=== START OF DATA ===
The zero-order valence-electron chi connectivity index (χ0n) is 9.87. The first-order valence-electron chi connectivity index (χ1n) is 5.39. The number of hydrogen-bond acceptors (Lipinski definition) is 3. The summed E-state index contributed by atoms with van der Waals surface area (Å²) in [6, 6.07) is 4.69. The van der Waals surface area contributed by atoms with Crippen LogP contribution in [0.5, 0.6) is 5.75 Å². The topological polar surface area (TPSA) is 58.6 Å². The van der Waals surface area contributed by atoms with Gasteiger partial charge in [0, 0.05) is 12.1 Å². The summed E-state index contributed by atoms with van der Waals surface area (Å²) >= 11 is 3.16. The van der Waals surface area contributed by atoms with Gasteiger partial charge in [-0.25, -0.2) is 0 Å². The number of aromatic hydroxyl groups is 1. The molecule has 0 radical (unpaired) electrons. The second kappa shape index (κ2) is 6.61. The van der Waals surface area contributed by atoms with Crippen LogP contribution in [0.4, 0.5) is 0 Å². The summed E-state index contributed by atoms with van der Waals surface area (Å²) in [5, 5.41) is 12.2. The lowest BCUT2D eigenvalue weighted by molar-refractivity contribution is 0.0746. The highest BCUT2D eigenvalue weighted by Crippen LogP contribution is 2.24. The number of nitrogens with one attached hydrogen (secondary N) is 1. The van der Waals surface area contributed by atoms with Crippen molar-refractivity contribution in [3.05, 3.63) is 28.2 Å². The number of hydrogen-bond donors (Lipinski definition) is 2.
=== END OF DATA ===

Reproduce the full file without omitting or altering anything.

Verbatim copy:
The zero-order valence-electron chi connectivity index (χ0n) is 9.87. The first-order valence-electron chi connectivity index (χ1n) is 5.39. The number of hydrogen-bond acceptors (Lipinski definition) is 3. The summed E-state index contributed by atoms with van der Waals surface area (Å²) in [6, 6.07) is 4.69. The van der Waals surface area contributed by atoms with Crippen LogP contribution in [0.5, 0.6) is 5.75 Å². The topological polar surface area (TPSA) is 58.6 Å². The van der Waals surface area contributed by atoms with Gasteiger partial charge in [0, 0.05) is 12.1 Å². The summed E-state index contributed by atoms with van der Waals surface area (Å²) >= 11 is 3.16. The van der Waals surface area contributed by atoms with Gasteiger partial charge in [-0.25, -0.2) is 0 Å². The number of aromatic hydroxyl groups is 1. The molecule has 0 radical (unpaired) electrons. The second kappa shape index (κ2) is 6.61. The van der Waals surface area contributed by atoms with Crippen LogP contribution in [0.4, 0.5) is 0 Å². The summed E-state index contributed by atoms with van der Waals surface area (Å²) in [5, 5.41) is 12.2. The lowest BCUT2D eigenvalue weighted by molar-refractivity contribution is 0.0746. The highest BCUT2D eigenvalue weighted by Crippen LogP contribution is 2.24. The number of nitrogens with one attached hydrogen (secondary N) is 1. The van der Waals surface area contributed by atoms with Crippen molar-refractivity contribution in [3.05, 3.63) is 28.2 Å². The number of hydrogen-bond donors (Lipinski definition) is 2.